As we order seeds and start them on our windowsills and kitchen tables, the last thing we probably want to think about are supplies of local vegetables for next winter. So I'll keep it short: order your brussels sprout, chard and endive seeds now, sow and forget. In ten months you'll be glad you did.
Belgian Endive flowers are highly ornamental
Here are Belgian Endives I grew last summer. The beautiful mauve blossoms and roseatte of green leaves are too bitter to eat in the summertime. They were developed for a practice known as "Forcing": the brutal art of causing a plant to use up it's winter root stores to create blanched leaves of a delicate flavour in the absence of light in your basement.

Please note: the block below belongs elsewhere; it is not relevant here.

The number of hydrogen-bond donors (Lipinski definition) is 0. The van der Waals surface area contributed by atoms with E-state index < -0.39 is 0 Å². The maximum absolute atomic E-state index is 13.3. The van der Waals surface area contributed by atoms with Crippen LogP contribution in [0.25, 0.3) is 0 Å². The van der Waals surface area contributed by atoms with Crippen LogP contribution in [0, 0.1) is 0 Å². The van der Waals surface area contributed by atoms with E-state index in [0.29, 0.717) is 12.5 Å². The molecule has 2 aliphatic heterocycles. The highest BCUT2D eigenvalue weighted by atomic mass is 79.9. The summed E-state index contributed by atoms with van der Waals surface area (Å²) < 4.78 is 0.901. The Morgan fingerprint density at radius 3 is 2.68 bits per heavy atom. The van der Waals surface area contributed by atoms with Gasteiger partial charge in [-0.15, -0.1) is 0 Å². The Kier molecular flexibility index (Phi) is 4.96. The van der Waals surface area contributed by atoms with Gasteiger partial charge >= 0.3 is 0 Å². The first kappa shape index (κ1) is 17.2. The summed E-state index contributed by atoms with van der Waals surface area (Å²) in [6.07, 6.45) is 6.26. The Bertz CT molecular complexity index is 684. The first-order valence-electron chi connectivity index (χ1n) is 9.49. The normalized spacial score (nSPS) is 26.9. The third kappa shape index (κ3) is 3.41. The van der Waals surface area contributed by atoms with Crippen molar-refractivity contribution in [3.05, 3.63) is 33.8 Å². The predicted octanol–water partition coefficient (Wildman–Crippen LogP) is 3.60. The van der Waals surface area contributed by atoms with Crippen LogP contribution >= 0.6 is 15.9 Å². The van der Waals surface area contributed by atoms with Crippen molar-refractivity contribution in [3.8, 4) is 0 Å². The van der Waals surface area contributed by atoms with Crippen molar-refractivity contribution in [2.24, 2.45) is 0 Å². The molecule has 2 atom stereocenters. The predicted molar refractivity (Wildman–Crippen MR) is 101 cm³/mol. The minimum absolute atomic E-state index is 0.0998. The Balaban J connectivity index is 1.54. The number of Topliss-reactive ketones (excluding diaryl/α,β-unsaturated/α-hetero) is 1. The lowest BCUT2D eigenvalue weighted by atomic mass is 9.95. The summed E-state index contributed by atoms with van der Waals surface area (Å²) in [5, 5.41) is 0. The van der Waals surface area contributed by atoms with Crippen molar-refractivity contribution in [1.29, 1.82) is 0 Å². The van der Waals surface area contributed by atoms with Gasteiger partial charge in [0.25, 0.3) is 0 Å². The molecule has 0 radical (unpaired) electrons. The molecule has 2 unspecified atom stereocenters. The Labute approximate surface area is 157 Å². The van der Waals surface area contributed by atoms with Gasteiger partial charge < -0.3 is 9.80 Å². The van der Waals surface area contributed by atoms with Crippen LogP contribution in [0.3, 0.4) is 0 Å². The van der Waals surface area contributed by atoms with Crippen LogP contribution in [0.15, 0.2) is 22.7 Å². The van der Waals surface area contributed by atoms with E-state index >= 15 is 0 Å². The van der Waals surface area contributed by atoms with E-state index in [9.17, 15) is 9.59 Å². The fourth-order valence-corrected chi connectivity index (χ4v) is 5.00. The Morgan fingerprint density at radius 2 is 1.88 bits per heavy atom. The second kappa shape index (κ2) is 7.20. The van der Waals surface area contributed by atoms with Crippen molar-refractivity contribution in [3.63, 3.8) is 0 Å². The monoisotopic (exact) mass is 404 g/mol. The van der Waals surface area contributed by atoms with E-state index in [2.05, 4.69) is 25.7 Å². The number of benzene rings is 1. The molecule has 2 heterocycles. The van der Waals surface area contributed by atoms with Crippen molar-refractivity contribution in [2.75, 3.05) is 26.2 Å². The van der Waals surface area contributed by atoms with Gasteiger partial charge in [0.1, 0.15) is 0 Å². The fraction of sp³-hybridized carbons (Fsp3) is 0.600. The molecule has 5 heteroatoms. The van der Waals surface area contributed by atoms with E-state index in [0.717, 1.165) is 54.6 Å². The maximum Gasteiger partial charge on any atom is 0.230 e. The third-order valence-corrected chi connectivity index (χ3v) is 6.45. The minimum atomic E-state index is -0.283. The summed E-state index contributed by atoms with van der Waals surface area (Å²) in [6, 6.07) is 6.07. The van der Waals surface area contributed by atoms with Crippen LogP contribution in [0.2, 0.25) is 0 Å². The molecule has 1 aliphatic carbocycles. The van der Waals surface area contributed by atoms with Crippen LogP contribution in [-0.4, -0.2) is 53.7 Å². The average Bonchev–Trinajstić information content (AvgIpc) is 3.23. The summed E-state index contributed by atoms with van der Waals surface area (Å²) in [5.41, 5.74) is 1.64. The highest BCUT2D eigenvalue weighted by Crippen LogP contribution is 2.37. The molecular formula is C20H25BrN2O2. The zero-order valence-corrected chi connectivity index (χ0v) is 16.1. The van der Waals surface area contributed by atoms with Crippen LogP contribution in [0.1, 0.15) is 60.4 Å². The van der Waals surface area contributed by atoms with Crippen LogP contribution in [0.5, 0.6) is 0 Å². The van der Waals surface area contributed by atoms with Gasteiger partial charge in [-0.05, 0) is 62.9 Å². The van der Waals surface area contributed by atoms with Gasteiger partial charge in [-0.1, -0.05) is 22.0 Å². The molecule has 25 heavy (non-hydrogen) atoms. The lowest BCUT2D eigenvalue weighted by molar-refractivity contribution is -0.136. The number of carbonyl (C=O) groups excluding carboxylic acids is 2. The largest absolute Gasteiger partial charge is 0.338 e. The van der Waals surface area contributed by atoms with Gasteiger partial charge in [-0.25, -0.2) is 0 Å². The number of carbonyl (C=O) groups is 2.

The endive forced into winter production (picture by 3.0 from Wikimedia)
You've probably seen these torpedo-shaped salad greens in select grocery stores. They are much cheaper to create on your own with a little effort. These endives were grown in my furnace room, lights-off. If you don't get around to growing endives or are short on space, you can force dandelion roots too.
After a winter of cruel and unusual agriculture, my endives are greening up nicely in my porch. I will set them out again to gather another summers-worth of energy for future basement exploits.
The endive returns to bitter-tasting life in spring's sunlight
You can read about the impressive nutritional benefits of endive on their Wikipedia page